The CFA deliberates in private sessions, its working documents are confidential and, in practice, decisions are taken by consensus.
No representative or national of the State against which a complaint has been lodged, or person occupying an official position in the national complainant organization, or a member from the employers’ or workers’ group of the country concerned, may participate in the deliberations or even be present during the hearing of the complaint in question. Similarly, the documents concerning the case are not supplied to them.
Despite there are no formal rules fixing any particular period of prescription in the procedure for examining complaints, the CFA has acknowledged that it may be difficult for a government – if not impossible – to reply in detail to allegations regarding matters which occurred a long time ago. It may in such cases choose not to examine the complaint.
Withdrawal of complaints
Any request for withdrawal of a complaint must come from the complainant organization concerned. Where a request is made, the CFA evaluates the reasons given to explain the withdrawal. This is done with a view to establishing whether the request has been made in full independence.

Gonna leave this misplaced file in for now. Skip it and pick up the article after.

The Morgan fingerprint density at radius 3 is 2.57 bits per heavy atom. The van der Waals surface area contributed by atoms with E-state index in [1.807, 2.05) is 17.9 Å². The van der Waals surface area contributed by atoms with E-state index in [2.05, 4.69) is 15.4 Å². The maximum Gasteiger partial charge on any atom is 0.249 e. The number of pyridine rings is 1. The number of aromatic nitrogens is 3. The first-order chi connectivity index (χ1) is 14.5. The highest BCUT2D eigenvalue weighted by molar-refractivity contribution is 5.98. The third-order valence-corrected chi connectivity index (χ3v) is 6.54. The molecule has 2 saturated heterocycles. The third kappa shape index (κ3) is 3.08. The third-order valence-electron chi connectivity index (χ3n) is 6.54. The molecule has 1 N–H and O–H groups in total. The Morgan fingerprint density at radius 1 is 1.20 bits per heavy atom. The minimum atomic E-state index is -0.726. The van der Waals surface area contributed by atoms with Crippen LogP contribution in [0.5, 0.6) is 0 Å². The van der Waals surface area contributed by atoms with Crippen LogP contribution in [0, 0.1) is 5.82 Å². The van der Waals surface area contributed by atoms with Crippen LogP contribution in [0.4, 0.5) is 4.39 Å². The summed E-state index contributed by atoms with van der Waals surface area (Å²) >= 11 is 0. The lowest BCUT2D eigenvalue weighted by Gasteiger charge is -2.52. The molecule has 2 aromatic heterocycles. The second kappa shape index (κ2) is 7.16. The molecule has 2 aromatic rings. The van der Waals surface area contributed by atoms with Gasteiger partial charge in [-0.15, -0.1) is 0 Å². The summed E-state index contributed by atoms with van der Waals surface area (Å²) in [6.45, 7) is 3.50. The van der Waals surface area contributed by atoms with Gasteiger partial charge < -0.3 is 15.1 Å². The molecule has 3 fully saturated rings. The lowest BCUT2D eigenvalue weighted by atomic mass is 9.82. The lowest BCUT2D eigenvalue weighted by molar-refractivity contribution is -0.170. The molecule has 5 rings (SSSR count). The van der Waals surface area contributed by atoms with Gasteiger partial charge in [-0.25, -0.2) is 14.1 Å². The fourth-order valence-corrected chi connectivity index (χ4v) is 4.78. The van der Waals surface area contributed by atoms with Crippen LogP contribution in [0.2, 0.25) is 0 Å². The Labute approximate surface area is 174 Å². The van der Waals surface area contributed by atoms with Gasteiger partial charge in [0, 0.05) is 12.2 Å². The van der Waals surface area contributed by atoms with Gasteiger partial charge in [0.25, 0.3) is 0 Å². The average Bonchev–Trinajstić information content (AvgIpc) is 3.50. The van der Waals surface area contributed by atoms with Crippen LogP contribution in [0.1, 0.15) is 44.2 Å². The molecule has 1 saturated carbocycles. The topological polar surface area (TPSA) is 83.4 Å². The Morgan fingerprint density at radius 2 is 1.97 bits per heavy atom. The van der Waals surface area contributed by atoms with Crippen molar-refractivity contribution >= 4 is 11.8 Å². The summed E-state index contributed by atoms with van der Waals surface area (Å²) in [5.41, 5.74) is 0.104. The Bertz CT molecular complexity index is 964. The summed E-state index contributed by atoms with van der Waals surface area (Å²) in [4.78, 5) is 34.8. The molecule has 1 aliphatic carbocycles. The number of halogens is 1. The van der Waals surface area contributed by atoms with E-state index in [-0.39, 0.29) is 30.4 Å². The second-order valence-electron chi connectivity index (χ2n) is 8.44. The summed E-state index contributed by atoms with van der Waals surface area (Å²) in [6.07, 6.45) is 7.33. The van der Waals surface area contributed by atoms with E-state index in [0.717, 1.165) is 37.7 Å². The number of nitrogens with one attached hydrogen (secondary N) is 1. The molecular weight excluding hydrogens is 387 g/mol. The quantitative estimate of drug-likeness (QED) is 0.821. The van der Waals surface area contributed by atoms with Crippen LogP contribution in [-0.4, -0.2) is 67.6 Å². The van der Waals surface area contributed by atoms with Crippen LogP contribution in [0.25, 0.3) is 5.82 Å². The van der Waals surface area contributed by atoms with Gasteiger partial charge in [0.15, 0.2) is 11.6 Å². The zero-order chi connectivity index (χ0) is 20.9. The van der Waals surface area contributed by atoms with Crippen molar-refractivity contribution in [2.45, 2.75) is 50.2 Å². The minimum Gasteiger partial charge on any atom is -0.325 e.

Where a request is made for the postponement of examination of a case, either by a complainant or the government, the practice followed by the CFA consists of deciding the question in full freedom when the reasons given for the request have been evaluated and taking into account the circumstances of the case. See the Procedures for the examination of complaints alleging violations of freedom of association for details.
The CFA report of a case is transmitted to the full Governing Body for approval, and ultimately published in the Official Bulletin and on the ILO website. CFA reports on each case have the following structure: allegations made, government’s reply, conclusions and recommendations of the CFA. Since case handling normally continues over several meetings, case reports use a particular terminology to reflect status and results.
CFA reports can also be found in the NORMLEX database, where cases appear by status in the country profiles.
The CFA has recently decided that any inactive cases, i.e. cases that have not received information from the parties for 18 months (or 18 months from the last examination of the case), will be considered closed. This practice would not be used for serious and urgent cases. The closure of inactive cases concerning countries that have not ratified the Conventions on freedom of association and collective bargaining will be decided on a case-by-case basis depending upon the nature of the case. Cases that are closed in this manner will have the following indication on the ILO website: “In the absence of information from either the complainant or the Government in the last 18 months since the Committee examined this case, this case has been closed.”